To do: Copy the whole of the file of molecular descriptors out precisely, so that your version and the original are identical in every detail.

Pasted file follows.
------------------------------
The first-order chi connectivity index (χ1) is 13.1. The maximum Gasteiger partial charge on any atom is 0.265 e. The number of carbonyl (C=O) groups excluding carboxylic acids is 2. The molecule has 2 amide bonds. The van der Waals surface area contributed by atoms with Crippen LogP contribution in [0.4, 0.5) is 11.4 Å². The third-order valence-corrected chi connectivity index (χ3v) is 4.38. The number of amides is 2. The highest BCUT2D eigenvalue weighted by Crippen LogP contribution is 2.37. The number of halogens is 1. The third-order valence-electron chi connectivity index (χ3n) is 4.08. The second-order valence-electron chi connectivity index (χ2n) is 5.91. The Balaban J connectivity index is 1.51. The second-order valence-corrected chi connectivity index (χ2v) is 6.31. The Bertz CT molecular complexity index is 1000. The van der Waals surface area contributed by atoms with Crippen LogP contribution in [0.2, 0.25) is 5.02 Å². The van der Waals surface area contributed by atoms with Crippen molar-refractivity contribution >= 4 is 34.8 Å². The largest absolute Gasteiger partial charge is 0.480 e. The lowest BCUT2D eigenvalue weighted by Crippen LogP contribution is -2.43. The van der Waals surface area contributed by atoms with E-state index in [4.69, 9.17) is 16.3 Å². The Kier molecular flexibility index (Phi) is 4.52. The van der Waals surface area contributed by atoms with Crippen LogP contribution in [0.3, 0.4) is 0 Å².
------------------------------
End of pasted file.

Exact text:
The first-order chi connectivity index (χ1) is 13.1. The maximum Gasteiger partial charge on any atom is 0.265 e. The number of carbonyl (C=O) groups excluding carboxylic acids is 2. The molecule has 2 amide bonds. The van der Waals surface area contributed by atoms with Crippen LogP contribution in [0.4, 0.5) is 11.4 Å². The third-order valence-corrected chi connectivity index (χ3v) is 4.38. The number of amides is 2. The highest BCUT2D eigenvalue weighted by Crippen LogP contribution is 2.37. The number of halogens is 1. The third-order valence-electron chi connectivity index (χ3n) is 4.08. The second-order valence-electron chi connectivity index (χ2n) is 5.91. The Balaban J connectivity index is 1.51. The second-order valence-corrected chi connectivity index (χ2v) is 6.31. The Bertz CT molecular complexity index is 1000. The van der Waals surface area contributed by atoms with Crippen LogP contribution in [0.2, 0.25) is 5.02 Å². The van der Waals surface area contributed by atoms with Crippen molar-refractivity contribution >= 4 is 34.8 Å². The largest absolute Gasteiger partial charge is 0.480 e. The lowest BCUT2D eigenvalue weighted by Crippen LogP contribution is -2.43. The van der Waals surface area contributed by atoms with E-state index in [4.69, 9.17) is 16.3 Å². The Kier molecular flexibility index (Phi) is 4.52. The van der Waals surface area contributed by atoms with Crippen LogP contribution in [0.3, 0.4) is 0 Å².